“Dad, our Pastor’s daughter was killed by the bomb blast.”
“We shall not die, in Jesus’ name.”
“Dad, 15 students died…”
“Boko Haram will not come here in Jesus’ name.”
And on, and on.
On the other hand, I can’t remember if they’ve ever attended a children day’s celebration in the open field (or Stadium).
On this Children’s day, I feel for all the children whose innocence has been stolen from them, not by Holly or Nolly Wood, but by the jungle our beautiful nation is turning into… I feel for the Nigerian child upon whom adulthood is violently foisted.
There is no time to be a child in many parts of our land. Not anymore…
Yet, I remember with indicting nostalgia, rehearsing for Children day’s parade.
What will my children, our children, remember?
I remember the thrill of seeing pupils — song in mouth, flag in hand — from other schools, filing through the streets like columns of Angels in procession, to the celebration grounds. What will Tehillah, and Duke, and Asher remember?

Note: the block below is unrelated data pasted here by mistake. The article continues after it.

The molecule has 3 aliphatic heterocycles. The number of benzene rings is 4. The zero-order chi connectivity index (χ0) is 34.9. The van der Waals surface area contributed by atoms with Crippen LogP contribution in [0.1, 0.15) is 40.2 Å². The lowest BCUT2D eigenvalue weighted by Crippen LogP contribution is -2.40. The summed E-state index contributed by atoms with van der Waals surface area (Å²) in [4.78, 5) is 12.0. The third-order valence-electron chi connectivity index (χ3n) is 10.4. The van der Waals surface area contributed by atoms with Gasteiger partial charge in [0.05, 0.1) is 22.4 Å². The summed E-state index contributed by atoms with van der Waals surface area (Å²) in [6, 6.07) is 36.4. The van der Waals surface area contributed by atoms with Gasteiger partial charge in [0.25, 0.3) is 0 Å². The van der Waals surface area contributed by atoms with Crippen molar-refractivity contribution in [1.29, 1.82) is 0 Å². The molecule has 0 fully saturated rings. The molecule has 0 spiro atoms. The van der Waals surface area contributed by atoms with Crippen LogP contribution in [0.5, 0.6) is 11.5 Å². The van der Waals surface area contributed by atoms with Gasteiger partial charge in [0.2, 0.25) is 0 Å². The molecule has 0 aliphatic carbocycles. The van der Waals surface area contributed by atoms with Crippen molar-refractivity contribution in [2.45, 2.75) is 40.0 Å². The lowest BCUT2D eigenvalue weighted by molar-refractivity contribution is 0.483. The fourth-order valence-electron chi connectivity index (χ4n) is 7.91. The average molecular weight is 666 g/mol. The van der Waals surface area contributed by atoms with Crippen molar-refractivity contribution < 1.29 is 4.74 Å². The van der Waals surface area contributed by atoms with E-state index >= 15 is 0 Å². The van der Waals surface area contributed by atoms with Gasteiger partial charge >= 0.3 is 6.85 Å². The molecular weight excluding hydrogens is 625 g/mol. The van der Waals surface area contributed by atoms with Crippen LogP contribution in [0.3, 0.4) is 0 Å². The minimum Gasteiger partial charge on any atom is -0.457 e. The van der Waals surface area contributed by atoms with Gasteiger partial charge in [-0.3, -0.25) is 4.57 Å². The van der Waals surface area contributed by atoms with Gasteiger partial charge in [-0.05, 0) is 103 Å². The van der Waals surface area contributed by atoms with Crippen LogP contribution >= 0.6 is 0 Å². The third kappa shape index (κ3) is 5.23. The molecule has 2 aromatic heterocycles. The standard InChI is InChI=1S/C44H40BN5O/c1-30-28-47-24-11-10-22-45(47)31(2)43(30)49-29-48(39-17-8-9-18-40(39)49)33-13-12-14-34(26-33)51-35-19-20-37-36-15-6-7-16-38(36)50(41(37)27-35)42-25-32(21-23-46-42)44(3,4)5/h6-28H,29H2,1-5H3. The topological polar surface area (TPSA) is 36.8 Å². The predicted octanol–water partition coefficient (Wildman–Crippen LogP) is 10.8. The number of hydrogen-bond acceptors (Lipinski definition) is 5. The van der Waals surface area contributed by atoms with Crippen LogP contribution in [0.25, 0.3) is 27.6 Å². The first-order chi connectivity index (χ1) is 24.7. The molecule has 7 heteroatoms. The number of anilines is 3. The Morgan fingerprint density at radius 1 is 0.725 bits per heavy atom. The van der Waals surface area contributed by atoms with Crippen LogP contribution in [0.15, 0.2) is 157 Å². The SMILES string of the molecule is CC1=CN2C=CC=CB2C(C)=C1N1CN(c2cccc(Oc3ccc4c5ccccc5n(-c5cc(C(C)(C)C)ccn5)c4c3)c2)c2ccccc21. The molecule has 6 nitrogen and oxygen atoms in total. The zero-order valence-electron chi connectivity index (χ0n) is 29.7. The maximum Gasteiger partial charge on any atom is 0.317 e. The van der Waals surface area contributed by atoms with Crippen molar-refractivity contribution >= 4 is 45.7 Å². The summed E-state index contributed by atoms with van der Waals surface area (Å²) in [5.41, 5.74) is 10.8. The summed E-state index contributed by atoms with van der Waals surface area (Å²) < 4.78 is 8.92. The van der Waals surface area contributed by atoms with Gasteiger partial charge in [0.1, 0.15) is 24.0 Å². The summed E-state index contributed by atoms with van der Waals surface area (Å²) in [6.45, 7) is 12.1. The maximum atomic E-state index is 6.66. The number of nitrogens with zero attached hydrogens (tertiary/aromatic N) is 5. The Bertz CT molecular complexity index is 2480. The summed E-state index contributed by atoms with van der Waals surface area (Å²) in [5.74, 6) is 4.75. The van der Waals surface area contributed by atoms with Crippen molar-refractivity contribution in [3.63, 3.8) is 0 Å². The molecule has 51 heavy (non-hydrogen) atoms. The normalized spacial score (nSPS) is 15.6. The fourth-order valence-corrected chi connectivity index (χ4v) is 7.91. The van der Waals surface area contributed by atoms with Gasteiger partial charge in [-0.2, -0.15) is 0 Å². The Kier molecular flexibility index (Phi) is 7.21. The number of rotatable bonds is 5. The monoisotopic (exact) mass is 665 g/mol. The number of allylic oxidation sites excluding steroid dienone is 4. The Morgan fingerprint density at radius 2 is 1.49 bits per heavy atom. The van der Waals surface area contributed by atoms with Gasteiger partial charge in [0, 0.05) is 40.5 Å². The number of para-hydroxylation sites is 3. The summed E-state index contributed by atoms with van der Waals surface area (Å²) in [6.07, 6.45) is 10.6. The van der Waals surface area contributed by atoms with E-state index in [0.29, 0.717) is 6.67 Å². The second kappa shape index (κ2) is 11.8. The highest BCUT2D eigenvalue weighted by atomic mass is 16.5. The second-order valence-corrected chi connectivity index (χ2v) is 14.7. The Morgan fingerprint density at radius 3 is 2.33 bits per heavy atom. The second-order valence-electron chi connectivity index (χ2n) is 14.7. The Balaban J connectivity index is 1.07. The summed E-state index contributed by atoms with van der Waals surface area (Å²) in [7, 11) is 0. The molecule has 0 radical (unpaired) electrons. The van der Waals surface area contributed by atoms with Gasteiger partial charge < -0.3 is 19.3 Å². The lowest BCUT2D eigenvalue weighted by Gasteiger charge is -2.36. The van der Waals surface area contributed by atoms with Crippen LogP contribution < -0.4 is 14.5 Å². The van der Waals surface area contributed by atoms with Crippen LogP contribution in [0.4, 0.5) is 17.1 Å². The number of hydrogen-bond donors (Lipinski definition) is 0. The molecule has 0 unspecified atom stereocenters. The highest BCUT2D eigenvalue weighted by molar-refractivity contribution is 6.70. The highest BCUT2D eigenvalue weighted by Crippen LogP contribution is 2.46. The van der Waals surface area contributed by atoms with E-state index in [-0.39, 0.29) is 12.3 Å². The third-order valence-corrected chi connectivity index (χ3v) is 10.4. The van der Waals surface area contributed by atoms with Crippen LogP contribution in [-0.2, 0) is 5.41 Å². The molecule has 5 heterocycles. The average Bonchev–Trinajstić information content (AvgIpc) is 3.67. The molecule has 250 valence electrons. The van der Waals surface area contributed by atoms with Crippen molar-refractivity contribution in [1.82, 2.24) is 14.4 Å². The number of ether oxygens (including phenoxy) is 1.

The special songs, and acrobatic displays, and heat of the scorching sun, and the bond, and the cultural dance, and band boys, and Ice cream (ehm, well, coloured Ice-water). I remember slow-march, and creative Eyes-right. Flutes, tired legs, the joy of coming first, chewing gums, and the pain of not winning. What of Aunties who groomed us for the day; and Uncles who taught us the winning style? Dont you remember? I remember… I remember even more.
What will my children remember?
Today, they are at home.
No outings. No novelty. ‘None of the above’. Nothing memorable to file away in Memory for future musings and recollection. Hmm!
Remind me, what day is it today?
Tehillah, Duke, Asher:
Someday, if you are still children, I hope you’d KNOW what it means, what it feels, when I say ‘Happy children’s day!’
Today is a sombre day
Our girls are still missing